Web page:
So Grandma calls the nursing home recreation director over and introduces me and says, “Kathy would like to put on a show for us!” (“would like to” was a little too strong, but I didn’t correct her.) The woman got this look on her face, and said, “I’ll be right back!” She zipped away, then zipped back. “Could you do it tonight? We’re having our Christmas party and the lady doing our show canceled.”
Again, if this had been in New York, it would have given me serious pause. For all you know, the residents of the nursing homes were professional singers themselves, and they could heckle you and shake their canes at your lack of breath control or incorrect vibrato technique. But I was in a small town in Utah. No guarantee of no professional singers in the audience, but I was more willing to take that chance. “Sure,” I said.
So my mom and I went home and pulled out a ton of Christmas music, ran through it on the piano (she played) and I wrote up a bit of a program. That night we went to the nursing home party. I dressed in my green sweater with a festive-if-slightly-crumbly red and gold ribbon tied around my waist. Kathleen, the coordinator, stood at the microphone and introduced me, and I walked up there, confident. Sparkly. My mom took her place at the piano. And right before I began, as my mom played the intro to “Silent Night,” Kathleen went to the corner and shouted, “Dessert is served!”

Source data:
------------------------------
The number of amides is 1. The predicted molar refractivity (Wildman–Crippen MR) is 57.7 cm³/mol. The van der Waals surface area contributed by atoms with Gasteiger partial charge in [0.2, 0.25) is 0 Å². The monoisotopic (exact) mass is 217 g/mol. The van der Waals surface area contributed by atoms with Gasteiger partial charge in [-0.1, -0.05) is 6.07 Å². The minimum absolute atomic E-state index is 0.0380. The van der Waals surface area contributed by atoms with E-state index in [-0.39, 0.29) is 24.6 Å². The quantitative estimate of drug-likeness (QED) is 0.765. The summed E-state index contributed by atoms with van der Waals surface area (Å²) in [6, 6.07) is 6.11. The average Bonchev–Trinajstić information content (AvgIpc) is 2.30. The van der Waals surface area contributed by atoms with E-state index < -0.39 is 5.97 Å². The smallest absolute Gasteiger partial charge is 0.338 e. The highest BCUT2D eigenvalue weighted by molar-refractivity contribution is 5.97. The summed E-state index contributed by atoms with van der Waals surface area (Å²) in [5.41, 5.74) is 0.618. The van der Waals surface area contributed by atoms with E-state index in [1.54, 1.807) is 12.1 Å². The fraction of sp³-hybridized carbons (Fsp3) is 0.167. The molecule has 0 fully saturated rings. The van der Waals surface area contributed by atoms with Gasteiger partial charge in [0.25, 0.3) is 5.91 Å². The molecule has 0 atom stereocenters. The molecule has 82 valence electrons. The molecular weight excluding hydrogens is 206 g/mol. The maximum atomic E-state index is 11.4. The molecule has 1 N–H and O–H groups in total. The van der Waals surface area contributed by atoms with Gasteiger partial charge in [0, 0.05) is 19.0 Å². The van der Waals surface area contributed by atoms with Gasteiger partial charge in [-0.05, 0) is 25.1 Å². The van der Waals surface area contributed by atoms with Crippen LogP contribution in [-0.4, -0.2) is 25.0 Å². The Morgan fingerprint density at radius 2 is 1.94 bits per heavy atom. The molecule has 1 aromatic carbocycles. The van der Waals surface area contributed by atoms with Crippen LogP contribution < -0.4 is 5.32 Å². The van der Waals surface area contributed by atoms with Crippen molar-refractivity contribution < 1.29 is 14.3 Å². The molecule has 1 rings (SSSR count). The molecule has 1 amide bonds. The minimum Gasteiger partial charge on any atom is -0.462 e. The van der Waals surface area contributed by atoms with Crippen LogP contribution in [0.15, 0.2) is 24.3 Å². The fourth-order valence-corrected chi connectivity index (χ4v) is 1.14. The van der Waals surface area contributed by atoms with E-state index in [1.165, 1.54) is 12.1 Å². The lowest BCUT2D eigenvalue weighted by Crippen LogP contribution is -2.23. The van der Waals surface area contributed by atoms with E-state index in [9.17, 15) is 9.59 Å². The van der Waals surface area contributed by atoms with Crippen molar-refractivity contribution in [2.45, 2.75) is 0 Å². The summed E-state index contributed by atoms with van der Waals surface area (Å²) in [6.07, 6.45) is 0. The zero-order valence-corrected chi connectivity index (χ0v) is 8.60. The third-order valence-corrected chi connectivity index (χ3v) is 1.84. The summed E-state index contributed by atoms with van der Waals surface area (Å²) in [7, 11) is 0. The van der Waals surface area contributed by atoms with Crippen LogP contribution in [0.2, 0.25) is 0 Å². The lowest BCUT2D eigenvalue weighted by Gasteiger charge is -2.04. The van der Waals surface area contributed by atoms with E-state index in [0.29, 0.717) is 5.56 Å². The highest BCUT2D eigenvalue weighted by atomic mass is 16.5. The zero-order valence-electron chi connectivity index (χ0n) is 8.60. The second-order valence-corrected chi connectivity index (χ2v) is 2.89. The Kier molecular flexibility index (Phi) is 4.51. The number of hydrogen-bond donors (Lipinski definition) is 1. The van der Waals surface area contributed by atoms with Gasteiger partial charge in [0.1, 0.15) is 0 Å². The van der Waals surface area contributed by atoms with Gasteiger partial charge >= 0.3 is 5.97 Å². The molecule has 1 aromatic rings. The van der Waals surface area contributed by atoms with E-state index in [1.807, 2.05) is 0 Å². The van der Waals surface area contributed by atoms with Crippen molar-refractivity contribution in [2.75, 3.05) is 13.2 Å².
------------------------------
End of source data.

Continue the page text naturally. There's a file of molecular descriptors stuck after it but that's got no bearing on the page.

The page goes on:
Walkers creaked, wheelchairs squeaked, and lots of people oohed over the desserts. They weren’t spectacular, but I imagine they were nicer than what they usually serve there in the nursing home, so I can’t be upset. It was interesting, though, trying to give a Christmas program when half of the room was paying attention and the other half was far more interested in examining and talking about their white cake with crushed candy cane frosting. Certainly no worries of heckling.

I did my program. There was something comforting in the fact that half of the room simply didn’t care. My grandma and grandpa cared enough for everyone.  Even if Grandma was very annoyed that they'd served desserts at the same time, no one could have touched the smiles on their faces. And that made me happy. At the end of the program I sat back at their table, and my grandma hugged me and said, “They could have waited for the desserts!”